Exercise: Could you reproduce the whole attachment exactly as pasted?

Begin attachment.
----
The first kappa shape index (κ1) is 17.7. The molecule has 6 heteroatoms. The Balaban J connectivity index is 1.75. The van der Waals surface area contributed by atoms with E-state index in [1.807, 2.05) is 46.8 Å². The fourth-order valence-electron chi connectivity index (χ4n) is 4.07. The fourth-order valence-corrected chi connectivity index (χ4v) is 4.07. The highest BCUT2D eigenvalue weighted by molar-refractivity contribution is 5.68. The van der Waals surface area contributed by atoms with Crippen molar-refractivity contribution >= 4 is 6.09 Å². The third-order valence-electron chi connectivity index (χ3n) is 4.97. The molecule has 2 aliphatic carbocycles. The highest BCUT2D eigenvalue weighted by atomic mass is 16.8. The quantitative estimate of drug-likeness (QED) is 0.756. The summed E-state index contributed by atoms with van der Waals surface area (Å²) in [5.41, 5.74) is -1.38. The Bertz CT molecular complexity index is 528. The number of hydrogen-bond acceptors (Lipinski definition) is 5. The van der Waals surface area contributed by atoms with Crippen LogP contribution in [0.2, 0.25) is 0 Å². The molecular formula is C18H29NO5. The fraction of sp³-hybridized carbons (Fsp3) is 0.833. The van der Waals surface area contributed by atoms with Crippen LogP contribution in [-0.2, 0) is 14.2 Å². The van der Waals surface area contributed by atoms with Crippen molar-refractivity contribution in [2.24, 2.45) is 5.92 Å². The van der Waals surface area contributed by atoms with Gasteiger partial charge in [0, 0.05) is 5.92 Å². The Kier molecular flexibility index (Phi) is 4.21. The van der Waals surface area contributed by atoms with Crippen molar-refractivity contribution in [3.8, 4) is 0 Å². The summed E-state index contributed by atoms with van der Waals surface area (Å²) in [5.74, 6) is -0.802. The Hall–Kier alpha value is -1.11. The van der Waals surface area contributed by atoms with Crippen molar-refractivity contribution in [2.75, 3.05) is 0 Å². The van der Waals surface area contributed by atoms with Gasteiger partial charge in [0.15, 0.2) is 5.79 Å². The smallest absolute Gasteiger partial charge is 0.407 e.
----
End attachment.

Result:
The first kappa shape index (κ1) is 17.7. The molecule has 6 heteroatoms. The Balaban J connectivity index is 1.75. The van der Waals surface area contributed by atoms with E-state index in [1.807, 2.05) is 46.8 Å². The fourth-order valence-electron chi connectivity index (χ4n) is 4.07. The fourth-order valence-corrected chi connectivity index (χ4v) is 4.07. The highest BCUT2D eigenvalue weighted by molar-refractivity contribution is 5.68. The van der Waals surface area contributed by atoms with Crippen molar-refractivity contribution >= 4 is 6.09 Å². The third-order valence-electron chi connectivity index (χ3n) is 4.97. The molecule has 2 aliphatic carbocycles. The highest BCUT2D eigenvalue weighted by atomic mass is 16.8. The quantitative estimate of drug-likeness (QED) is 0.756. The summed E-state index contributed by atoms with van der Waals surface area (Å²) in [5.41, 5.74) is -1.38. The Bertz CT molecular complexity index is 528. The number of hydrogen-bond acceptors (Lipinski definition) is 5. The van der Waals surface area contributed by atoms with Crippen LogP contribution in [0.2, 0.25) is 0 Å². The molecular formula is C18H29NO5. The fraction of sp³-hybridized carbons (Fsp3) is 0.833. The van der Waals surface area contributed by atoms with Crippen LogP contribution in [-0.2, 0) is 14.2 Å². The van der Waals surface area contributed by atoms with Crippen molar-refractivity contribution in [2.24, 2.45) is 5.92 Å². The van der Waals surface area contributed by atoms with Gasteiger partial charge in [0, 0.05) is 5.92 Å². The Kier molecular flexibility index (Phi) is 4.21. The van der Waals surface area contributed by atoms with Crippen molar-refractivity contribution in [3.8, 4) is 0 Å². The summed E-state index contributed by atoms with van der Waals surface area (Å²) in [5.74, 6) is -0.802. The Hall–Kier alpha value is -1.11. The van der Waals surface area contributed by atoms with Crippen molar-refractivity contribution in [2.75, 3.05) is 0 Å². The van der Waals surface area contributed by atoms with Gasteiger partial charge in [0.15, 0.2) is 5.79 Å². The smallest absolute Gasteiger partial charge is 0.407 e.